United Nations Security Council Resolution 975

United Nations Security Council resolution 975, adopted on 30 January 1995, after recalling resolutions 841 (1993), 861 (1993), 862 (1993), 867 (1993), 873 (1993), 875 (1993), 905 (1994), 917 (1994), 933 (1994), 940 (1994), 944 (1994), 948 (1994) and 964 (1994), the Council discussed the transfer of responsibility from the Multinational Force (MNF) to the United Nations Mission in Haiti (UNMIH) and extended the mandate of UNMIH for a further six months until 31 July 1995.[1]

UN Security Council
Resolution 975
Date30 January 1995
Meeting no.3,496
CodeS/RES/975 (Document)
Voting summary
  • 14 voted for
  • None voted against
  • 1 abstained
Security Council composition
Permanent members
Non-permanent members
← 974 Lists of resolutions 976 →

The MNF was deployed to Haiti to secure a stable environment before the UNMIH mission would be deployed; that environment was now established by the MNF.[2]

Positive developments in Haiti, including the return of elected government and President Jean-Bertrand Aristide, were welcomed, as were the contributions from the Organization of American States and International Civilian Mission. The deployment of UNMIH was already prepared. The Secretary-General Boutros Boutros-Ghali was authorised to recruit and deploy military, police and civilian components of UNMIH. All functions of the MNF were to be taken over by 31 March 1995 and in this time-frame, up to 6,000 troops and 900 police were to be deployed.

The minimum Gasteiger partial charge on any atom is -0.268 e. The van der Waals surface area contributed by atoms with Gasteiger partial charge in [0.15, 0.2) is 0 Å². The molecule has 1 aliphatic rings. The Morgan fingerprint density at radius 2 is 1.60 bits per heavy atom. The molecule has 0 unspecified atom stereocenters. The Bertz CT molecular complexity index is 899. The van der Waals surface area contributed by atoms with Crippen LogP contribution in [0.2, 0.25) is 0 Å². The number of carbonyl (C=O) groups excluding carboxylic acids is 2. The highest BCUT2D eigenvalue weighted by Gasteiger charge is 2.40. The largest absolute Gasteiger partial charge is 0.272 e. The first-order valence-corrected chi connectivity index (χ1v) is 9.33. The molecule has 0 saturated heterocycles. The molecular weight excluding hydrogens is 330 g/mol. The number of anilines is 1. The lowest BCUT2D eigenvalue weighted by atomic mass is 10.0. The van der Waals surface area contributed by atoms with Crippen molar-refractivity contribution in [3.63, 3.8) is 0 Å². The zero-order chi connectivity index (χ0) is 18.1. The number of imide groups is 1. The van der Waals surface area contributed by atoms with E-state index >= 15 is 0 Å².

The international community was called upon to support the development of Haiti and assist in the creation of a police force and judicial system.[3] The secretary-general was requested to report back by 15 April 1995 on the transition from the MNF to UNMIH.

Resolution 975 was approved by 14 votes from the council and none against, while China abstained.[4]

See alsoEdit


  1. ^ "Multinational Force replaced by UN peace-keepers: special transition ceremony held on 31 March". UN Chronicle. June 1995.
  2. ^ Sarooshi, Danesh (2000). The United Nations and the development of collective security: the delegation by the UN Security Council of its chapter VII powers. Oxford University Press. p. 242. ISBN 978-0-19-829934-9.
  3. ^ Lowe, Vaughan; Roberts, Adam; Welsh, Jennifer (2008). The United Nations Security Council and war: the evolution of thought and practice since 1945. Oxford University Press US. p. 590. ISBN 978-0-19-953343-5.
  4. ^ United Nations Dept. of Public Information (1995). The United Nations and the situation in Haiti. United Nations Dept. of Public Information. p. 43.

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